Creating Handlebars Template Helpers

In a previous post Using Handlebars Templates to Render HTML on the Client I discussed how the Handlebars script can be used to dynamically generate HTML on the client. It provides a simple yet powerful way to convert data retrieved from an Ajax call or created locally into HTML without writing a lot of custom JavaScript. An example of a basic Handlebars template is shown next:

Handlebars provides a way to embed simple logic into a template (unlike 100% logic less template frameworks out there) using built-in "block helpers" like #if and #unless but doesn't provide a way to perform more complex conditional logic directly in a template. Any conditional statements that require custom logic must be defined outside of the template using JavaScript. In this post I'm going to discuss how to create custom Handlebars "helper" functions that can be called from within a template to perform custom functionality and logic.

Creating a Helper Function

Creating a custom helper function that can be called from a template is quite straightforward. Handlebars provides a registerHelper() function that accepts the name of the helper and the function to be invoked when the helper is called. An example of using registerHelper() to define two helpers named getChangeCSSClass and addPlus is shown next:

Each helper accepts one or more parameters (additional parameters can be defined and a helper function can also accept no parameters if appropriate) that are used to return either custom style information or characters such as +. The getChangeCSSClass helper accepts a change parameter which is converted into a float and then used to determine if a Positive or Negative CSS class should be returned. An example of using the GetChangeCSSClass is shown next (you'll find the helper referenced toward the middle of the template):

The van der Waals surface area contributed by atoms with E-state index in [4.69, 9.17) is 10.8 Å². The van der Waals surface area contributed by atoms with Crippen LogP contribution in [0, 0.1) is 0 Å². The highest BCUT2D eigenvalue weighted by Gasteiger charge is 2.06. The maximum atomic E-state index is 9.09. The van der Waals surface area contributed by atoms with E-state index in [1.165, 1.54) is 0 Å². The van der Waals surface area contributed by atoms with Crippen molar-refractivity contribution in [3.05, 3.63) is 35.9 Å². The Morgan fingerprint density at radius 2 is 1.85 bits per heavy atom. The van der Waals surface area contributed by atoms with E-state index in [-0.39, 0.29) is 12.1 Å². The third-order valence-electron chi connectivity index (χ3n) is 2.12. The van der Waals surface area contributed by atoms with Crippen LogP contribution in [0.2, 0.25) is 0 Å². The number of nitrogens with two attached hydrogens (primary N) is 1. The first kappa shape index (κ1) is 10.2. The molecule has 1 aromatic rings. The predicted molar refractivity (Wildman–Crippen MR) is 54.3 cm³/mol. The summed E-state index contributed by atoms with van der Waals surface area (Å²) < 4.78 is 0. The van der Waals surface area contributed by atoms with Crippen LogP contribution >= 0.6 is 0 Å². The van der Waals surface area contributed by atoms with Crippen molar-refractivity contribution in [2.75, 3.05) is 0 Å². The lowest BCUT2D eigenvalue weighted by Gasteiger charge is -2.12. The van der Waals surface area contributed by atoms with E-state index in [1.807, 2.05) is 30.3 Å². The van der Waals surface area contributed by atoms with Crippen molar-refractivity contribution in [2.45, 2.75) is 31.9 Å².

Looking through the template code you can see that a helper is called by using the standard Handlebars {{ and }} brackets. Inside of the brackets the name of the registered helper is defined along with any parameters that should be passed to the helper function. This is a great approach because it allows the template code and custom conditional logic to be kept separate which simplifies maintenance and also makes the logic more re-useable.

An example of using the getChangeCSSClass and addPlus helpers together in a template is shown next:

Helpers provide an excellent way to add additional logic into Handlebars templates while keeping your template code clean along the way. For additional information on using helpers check out the Handlebars samples at http://handlebarsjs.com.

Enjoy!
Dan Wahlin Microsoft MVP
.NET Developer Instructor
Interface Technical Training

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